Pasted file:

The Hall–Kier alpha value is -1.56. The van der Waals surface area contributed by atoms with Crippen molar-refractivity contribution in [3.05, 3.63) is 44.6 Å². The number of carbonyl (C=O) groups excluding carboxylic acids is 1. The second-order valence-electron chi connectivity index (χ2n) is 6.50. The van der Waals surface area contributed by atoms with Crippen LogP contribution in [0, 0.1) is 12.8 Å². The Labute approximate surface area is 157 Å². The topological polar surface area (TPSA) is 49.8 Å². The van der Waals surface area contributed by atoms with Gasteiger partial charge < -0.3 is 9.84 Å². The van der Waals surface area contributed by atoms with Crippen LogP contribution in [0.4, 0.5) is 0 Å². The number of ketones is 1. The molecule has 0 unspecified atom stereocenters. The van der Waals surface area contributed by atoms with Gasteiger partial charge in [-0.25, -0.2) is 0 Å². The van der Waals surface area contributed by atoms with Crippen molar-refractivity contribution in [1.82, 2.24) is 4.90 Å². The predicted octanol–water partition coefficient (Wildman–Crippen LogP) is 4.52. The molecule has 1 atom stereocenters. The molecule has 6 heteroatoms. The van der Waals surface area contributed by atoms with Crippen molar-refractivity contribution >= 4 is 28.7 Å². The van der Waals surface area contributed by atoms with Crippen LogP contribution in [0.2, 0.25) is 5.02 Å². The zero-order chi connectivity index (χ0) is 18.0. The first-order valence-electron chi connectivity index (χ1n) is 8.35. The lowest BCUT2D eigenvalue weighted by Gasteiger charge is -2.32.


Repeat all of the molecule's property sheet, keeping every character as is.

The Hall–Kier alpha value is -1.56. The van der Waals surface area contributed by atoms with Crippen molar-refractivity contribution in [3.05, 3.63) is 44.6 Å². The number of carbonyl (C=O) groups excluding carboxylic acids is 1. The second-order valence-electron chi connectivity index (χ2n) is 6.50. The van der Waals surface area contributed by atoms with Crippen LogP contribution in [0, 0.1) is 12.8 Å². The Labute approximate surface area is 157 Å². The topological polar surface area (TPSA) is 49.8 Å². The van der Waals surface area contributed by atoms with Gasteiger partial charge < -0.3 is 9.84 Å². The van der Waals surface area contributed by atoms with Crippen LogP contribution in [0.4, 0.5) is 0 Å². The number of ketones is 1. The molecule has 0 unspecified atom stereocenters. The van der Waals surface area contributed by atoms with Gasteiger partial charge in [-0.25, -0.2) is 0 Å². The van der Waals surface area contributed by atoms with Crippen molar-refractivity contribution in [1.82, 2.24) is 4.90 Å². The predicted octanol–water partition coefficient (Wildman–Crippen LogP) is 4.52. The molecule has 1 atom stereocenters. The molecule has 6 heteroatoms. The van der Waals surface area contributed by atoms with Crippen molar-refractivity contribution >= 4 is 28.7 Å². The van der Waals surface area contributed by atoms with Crippen LogP contribution in [0.2, 0.25) is 5.02 Å². The zero-order chi connectivity index (χ0) is 18.0. The first-order valence-electron chi connectivity index (χ1n) is 8.35. The lowest BCUT2D eigenvalue weighted by Gasteiger charge is -2.32.